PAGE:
For long-time fans of the Joe Budden Podcast, no moment in modern podcast history was more significant than when Joe fired Rory during Episode 437, “You Want It To Be One Way.” Not that Rory and Mal (also a former JBP co-host) didn’t land on their feet; their subsequent podcast, New Rory & Mal, is wildly successful.

However, none of those pod-politics should be on your mind or sway your decision to press play on Rory’s latest venture, I Thought It’d Be Different. The13-song melting pod of Hip Hop, alt-pop and R&B (leaning more so on the latter two) is an introduction to Rory’s ear for curation, and contrary to the bulk of modern day compilations from celebrities, Rory shows he has solid taste. In other words, Rory doesn’t sing or rap, but he doesn’t make half assed compilations like Lebron James, either.

The culmination of a three-year odyssey, and first teased in 2022 with the single “I Want You But You’ll Never Know” featuring Shelley FKA DRAM and Alex Isley, the project sports an incredible set of artists and producers–from legends like Bink! (who co-produces the project’s most Hip Hop moment, “Sobering Thoughts From The Mondrian” for TDE rapper Reason) to Rory himself, who wrote and co-produced throughout.

Heartbreak, failed relationships, betrayal, and unrequited love are just some of the themes of the LP — and not necessarily in a linear arc. Rory initially noted early last year that most of the album was based on studio conversations about the unravelling of personal lives. While this isn’t revolutionary (“Groundbreaking, I know, no one has ever done that before,” he said himself when speaking about his approach), it’s handled with care.

Curating a project that incorporates multiple genres meshed with Hip Hop is risky, clashing styles can turn a well-intentioned experiment into unlistenable mush. This could have been the fate of the Conway The Machine featured song alongside L.A. alt-pop trio Hablot Brown “See How This Thing Goes.” And yet, despite the strange crossover it works quite well.

Over the funky, upbeat instrumental produced by Rory and Hablot Brown’s Austin Daniel Brown, Conway’s wordplay compliments Hablot’s smooth vocals, adding to the overall vibe, spitting to a female love interest with bars like, “Your love, I can’t escape from, but you my secret though… Well, not a secret, but keep shit low.”

The same can be said for Jay Electronica, who sparkles alongside Reggie on “Enough,” a funky track produced by Rory, Pierre-Luc Rioux, xSDTRK and Azad Right.

The greatest charm of this LP is that it avoids a trap that many curated projects fall into; from Kawhi Leonard to DJ Khaled, many curators attempt to stack big names into various equations that — on paper — equal success. While it’s proven itself a winning formula, it more often than not equates to a disposable product.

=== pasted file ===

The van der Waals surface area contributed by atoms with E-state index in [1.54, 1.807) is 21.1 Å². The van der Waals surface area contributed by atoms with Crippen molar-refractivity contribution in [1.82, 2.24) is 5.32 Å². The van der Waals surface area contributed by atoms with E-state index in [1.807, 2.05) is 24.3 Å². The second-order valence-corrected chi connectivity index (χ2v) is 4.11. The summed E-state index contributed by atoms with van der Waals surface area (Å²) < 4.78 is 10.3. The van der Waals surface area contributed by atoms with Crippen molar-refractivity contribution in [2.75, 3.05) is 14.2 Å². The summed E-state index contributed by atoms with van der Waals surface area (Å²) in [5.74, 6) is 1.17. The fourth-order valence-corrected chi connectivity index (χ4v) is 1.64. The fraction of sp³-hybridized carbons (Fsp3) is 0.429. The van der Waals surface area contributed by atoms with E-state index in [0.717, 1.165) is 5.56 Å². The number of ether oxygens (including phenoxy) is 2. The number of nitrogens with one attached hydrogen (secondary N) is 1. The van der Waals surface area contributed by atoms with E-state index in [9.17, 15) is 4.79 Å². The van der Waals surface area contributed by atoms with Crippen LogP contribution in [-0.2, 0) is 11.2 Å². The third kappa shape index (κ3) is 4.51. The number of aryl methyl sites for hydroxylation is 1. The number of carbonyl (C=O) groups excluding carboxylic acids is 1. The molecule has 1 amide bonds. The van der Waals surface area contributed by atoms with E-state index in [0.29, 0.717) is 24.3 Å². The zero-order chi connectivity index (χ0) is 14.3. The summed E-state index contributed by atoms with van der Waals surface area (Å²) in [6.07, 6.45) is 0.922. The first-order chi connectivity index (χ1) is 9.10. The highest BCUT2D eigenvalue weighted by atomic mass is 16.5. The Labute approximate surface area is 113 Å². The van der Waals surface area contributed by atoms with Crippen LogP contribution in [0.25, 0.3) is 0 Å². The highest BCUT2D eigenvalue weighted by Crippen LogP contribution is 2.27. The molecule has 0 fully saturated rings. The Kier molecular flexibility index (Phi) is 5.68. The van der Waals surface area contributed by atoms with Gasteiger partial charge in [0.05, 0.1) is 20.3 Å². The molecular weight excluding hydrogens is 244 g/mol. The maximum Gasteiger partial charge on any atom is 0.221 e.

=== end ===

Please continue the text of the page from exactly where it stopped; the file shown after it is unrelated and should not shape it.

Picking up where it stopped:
Long-time fans appreciate Rory’s taste in music — and he’s been his platform to put us onto acts. With this LP, he balances artists everyone knows (Ari Lennox, Phonte, etc.) with names that he feels we should know.

For example, the soulful “King” is a duet by KIRBY (an incredible vocalist known as the singing voice of SWARM’s NI’Jah has writing credits on “FourFiveSeconds” by Rihanna, Kanye West and Paul McCartney) and the super talented C.S. Armstrong, a protégée of the legendary Dr. Dre.

The gem “Not Me” produced by Jordon Manswell, Rory, Allen Ritter and super-producer Nineteen85—who crafted Drake’s “Hotline Bling” and “One Dance“— features two Toronto-based singers who share a connection to critically acclaimed dvsn. RAAHiiM was a backup singer for the group, while criminally underrated Shantel May (check out her single with Westside Gunn) was featured on the group’s A Muse in Her Feelings.

Fittingly, dvsn also appears on the project with a way too short interlude.

This project isn’t a game-changing shift in the musical landscape, neither thematically nor in its execution. But it’s an incredibly consistent, meticulously well-sequenced amalgamation of artists. Its creation was unrushed and organic; Rory and those who helped bring this to fruition built, vibed and had an experience instead of simply receiving checks and phoning in a hot 16.

I Thought It’d Be Different is set up to leave listeners with some new favorite artists, which is pretty magical during a time where collab tapes rarely put people on, instead usually used as scams to cram 500+ artists on a mixtape five people will listen to.

In a sea of late spring releases, Rory manages to kickstart this new chapter of his career with a project that’s smooth delivery sets the mood on a summer night.